“We were told IMMAA could not get recognition directly from Sport Ireland and [as a martial arts discipline] that we would have to apply through the Irish Martial Arts Commission. We were pushed down that pathway and we applied last year to IMAC but were rejected. We expected that we were going to be rejected because, as had been discussed beforehand, IMMAF do not yet have international recognition from GAISF and that is one of their requirements.”
However, IMMAA had been given no other option but to apply and, as long as their application had been outstanding, they risked the accusation that they were not complying with process.
The next step for IMMAA was to appeal the decision, for which all the required documents and information were provided. Following the IMAC AGM, IMMAA were informed that their appeal had also been rejected on the grounds that international body IMMAF still lacked sport recognition status under GAISF. It is of note, however, that IMAC is formed of eight subgroups representing different martial arts and fifty per cent of these are not either recognised at the international level.
“In the meantime,” said Tim, “we related to Sport Ireland that although we had been given the impression that we were on a pathway to progress our recognition, in reality nothing was happening. Sport Ireland responded that we needed to reach out again to IMAC as that is the only pathway and we need to try to build a relationship with them.”
Regardless, IMMAA have continued to build on their application despite being blocked until international recognition is achieved by IMMAF. As part of this effort, in January, IMMAA attempted to obtain documents to aid their application but were left waiting two months for a response. Communication difficulties have continued, including in obtaining any response to a request for dialogue to progress matters.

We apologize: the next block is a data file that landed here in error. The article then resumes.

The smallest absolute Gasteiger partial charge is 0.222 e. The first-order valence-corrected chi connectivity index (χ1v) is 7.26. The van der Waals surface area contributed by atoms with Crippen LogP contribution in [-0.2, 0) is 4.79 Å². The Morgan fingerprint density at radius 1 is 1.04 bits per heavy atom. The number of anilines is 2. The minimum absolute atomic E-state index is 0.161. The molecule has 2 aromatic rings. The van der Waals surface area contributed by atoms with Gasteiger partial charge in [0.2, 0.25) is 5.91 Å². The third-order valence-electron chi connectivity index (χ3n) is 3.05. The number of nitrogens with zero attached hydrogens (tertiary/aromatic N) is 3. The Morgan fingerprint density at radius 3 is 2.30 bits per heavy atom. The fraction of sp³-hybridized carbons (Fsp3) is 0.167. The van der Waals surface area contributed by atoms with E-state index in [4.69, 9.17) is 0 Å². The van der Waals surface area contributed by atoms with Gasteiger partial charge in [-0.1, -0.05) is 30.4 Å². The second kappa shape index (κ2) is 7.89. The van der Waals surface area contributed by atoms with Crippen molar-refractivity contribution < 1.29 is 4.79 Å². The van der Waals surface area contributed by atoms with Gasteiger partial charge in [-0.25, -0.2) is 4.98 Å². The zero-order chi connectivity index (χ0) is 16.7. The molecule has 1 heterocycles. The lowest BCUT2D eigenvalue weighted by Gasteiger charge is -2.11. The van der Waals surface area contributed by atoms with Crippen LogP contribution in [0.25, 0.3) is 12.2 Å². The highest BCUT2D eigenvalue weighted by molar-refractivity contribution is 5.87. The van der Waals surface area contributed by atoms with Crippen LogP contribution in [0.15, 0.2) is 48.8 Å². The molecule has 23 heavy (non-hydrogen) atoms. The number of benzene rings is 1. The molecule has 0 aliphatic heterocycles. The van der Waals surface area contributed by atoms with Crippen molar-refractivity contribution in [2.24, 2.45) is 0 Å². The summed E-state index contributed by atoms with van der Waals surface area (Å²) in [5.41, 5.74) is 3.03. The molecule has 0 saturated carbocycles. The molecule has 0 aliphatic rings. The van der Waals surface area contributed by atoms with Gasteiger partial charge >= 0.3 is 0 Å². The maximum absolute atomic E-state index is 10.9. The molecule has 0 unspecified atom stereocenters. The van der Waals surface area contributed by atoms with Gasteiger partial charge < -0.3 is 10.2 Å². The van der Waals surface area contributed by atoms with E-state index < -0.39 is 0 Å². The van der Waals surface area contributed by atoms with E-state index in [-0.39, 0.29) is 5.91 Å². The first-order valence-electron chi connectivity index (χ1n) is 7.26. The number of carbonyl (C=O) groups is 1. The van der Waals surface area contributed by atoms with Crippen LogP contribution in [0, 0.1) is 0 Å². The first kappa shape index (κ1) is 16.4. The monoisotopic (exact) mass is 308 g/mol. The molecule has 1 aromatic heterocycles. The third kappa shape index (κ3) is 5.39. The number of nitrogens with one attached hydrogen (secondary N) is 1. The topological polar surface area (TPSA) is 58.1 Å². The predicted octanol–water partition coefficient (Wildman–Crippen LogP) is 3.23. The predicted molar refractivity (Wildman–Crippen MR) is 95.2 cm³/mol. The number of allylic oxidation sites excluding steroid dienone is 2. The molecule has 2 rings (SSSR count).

“It seems like maybe it’s just a quirk in the governance system but it doesn’t seem appropriate to me. It also doesn’t seem appropriate to have people involved in other martial arts have the main say on whether MMA gets recognised in this country or not.”
The difficulties faced in trying to achieve recognition for MMA led IMMAA to reach out again to government representatives to raise awareness on this issue.
“Just to give a broader picture, we’ve done an awful lot of work. If you see all the work Liam-Og Griffin and Andy Ryan have done with the amateur team, all our work around safeguarding and child protection and all the important things that are required for sports… We’ve done so much good work and it doesn’t get any great recognition.”
“Since we’re not making much headway on the official route, we’ve gone to politicians and anyone who will listen to us, really, and explain how we’re not getting a fair shake here. I think there’s a veneer of good governance and people can talk about the process but there’s very little happening. We’re banging our heads against walls and not getting anywhere. It’s disappointing, so we reached out to a Dáil (government) committee on this and to various politicians.
“It was great to see the issue get some attention in the Dáil. We’re not looking for anything unreasonable and I don’t think the criticisms of our sport are fair in many ways. We are very grateful to Chris and Ruairí for taking the time to meet with us and listen to our story. They have been trying to help us, so that has been fantastic and we’ll see where it goes.”
“The [governmental] Working Group that was put in place [to address the issue of governance for MMA] a few years ago has been reconvened again on the back of our recent push and is due to start again next month. I’m not a politically-minded person but what I would just like, and I hope we will get, is straight-talking from people. If they do not want to recognise the sport then they should have the courage to say it plainly and make their argument plainly. I just hope it doesn’t continue down the line where people pretend that they are willing to play along but nothing actually happens.”
The Working Group is to consist of two consultants, representatives from IMMAA and two from IMAC. A six-month timeline has been set for the consultation to be concluded within. The IMMAA board feels positively about its developments and achievements in governance that it can now present to the reconvened group, alongside its successes in international competitions.